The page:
When Maikol and Ronald left their house in Honduras one morning in 2014, the brothers had no idea they would never return. Their mother told them she was taking them and their younger siblings on a “field trip”. That field trip disguised a desperate attempt to flee gang violence in Honduras that killed their father and left Ronald vulnerable to forced gang involvement.
Ronald, now 14, remembers the tough journey to the U.S. “We ate nothing but chips for weeks.” The family separated at one point when Maikol, carrying the family’s belongings, was accused of being a smuggler. When they finally made it to the border, agents detained them. Ronald recalls, “Border patrol held my family in a cell for 3 days. My mother, Maikol, my sisters, and I were treated like prisoners.” Eventually, the family was allowed to travel to Burien where their grandmother lived but faced deportation proceedings.
Northwest Immigrant Rights Project, an organization United Way of King County invests in, represented the family as they sought asylum in the U.S.
7,000 people in King County from 150 different countries each year receive legal representation or advice from NWIRP. Erin Lunde Keenan says without the legal organization, immigrants including young children facing deportation would be forced to represent themselves in court.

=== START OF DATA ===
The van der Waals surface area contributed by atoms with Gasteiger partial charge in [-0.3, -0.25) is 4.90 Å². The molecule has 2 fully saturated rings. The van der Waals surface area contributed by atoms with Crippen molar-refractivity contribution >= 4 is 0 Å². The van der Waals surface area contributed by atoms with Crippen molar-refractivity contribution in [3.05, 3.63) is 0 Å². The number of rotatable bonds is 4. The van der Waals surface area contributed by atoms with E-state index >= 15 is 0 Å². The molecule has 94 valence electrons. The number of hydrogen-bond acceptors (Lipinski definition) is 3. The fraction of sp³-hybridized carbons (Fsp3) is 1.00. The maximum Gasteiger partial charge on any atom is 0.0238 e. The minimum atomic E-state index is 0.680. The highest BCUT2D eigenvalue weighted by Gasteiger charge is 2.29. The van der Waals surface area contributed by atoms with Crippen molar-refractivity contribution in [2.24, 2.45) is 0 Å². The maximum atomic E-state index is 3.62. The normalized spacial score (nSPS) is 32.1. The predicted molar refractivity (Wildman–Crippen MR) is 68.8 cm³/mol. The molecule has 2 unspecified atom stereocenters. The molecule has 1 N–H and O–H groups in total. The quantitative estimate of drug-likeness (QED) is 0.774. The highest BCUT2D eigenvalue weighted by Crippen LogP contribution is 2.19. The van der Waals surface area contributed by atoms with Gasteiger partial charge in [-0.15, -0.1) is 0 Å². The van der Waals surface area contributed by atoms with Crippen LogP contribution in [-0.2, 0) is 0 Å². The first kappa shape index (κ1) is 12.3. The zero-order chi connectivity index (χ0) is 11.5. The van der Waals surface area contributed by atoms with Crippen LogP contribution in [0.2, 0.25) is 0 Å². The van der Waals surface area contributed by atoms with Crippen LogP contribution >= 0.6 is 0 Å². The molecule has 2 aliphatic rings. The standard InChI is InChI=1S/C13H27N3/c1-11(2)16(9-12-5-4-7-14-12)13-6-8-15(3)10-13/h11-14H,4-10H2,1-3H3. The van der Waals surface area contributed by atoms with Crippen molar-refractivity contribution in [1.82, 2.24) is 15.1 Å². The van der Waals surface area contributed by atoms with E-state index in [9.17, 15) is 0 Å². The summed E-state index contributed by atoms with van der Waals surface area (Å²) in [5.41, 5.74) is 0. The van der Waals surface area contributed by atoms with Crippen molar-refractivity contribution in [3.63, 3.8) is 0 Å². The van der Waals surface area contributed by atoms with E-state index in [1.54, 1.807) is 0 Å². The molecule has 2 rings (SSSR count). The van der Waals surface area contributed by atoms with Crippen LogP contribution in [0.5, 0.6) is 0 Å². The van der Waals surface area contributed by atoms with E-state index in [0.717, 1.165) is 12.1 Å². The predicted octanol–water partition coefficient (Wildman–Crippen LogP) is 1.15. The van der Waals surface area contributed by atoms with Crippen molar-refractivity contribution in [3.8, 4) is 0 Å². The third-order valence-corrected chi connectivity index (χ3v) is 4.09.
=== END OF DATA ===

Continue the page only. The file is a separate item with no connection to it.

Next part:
“We think that everyone should have due process and have a fair opportunity to present their case in court about why they should be able to stay here legally, stay together with their family, or stay here safely and not be deported back to a dangerous situation.”
United Way of King County supports NWIRP and more than 50 other agencies whose clients are primarily immigrants and refugees. This vulnerable population gets connected to shelter and housing so they don’t wind up homeless, financial literacy training and employment workshops so they can become financially stable, and services like driving lessons to help them assimilate in their new community.
There’s uncertainty, even fear, of how U.S. immigration policy could change in the coming months, that immigrants could lose their work permits or the ability to work legally, and young people like Maikol and Ronald be forced to discontinue their education they’ve been pursuing.
One thing we know for certain: United Way of King County is committed to supporting and serving immigrant and refugee families. We LIVE UNITED for EQUITY.
We know that with support, our diverse neighbors thrive. That includes Maikol and Ronald, who attend Highline High School and started a club to help other immigrant students adjust. Maikol notes, “It has been very difficult to start over. We’ve worked hard to learn how to live in a brand new country.”
Like their mother, both have learned English. And both want to give back. Maikol wants to be an immigration attorney, and Ronald wants to work in human rights or psychology. After being granted asylum in 2016, the brothers are free to study and live safely in a community they now call…home.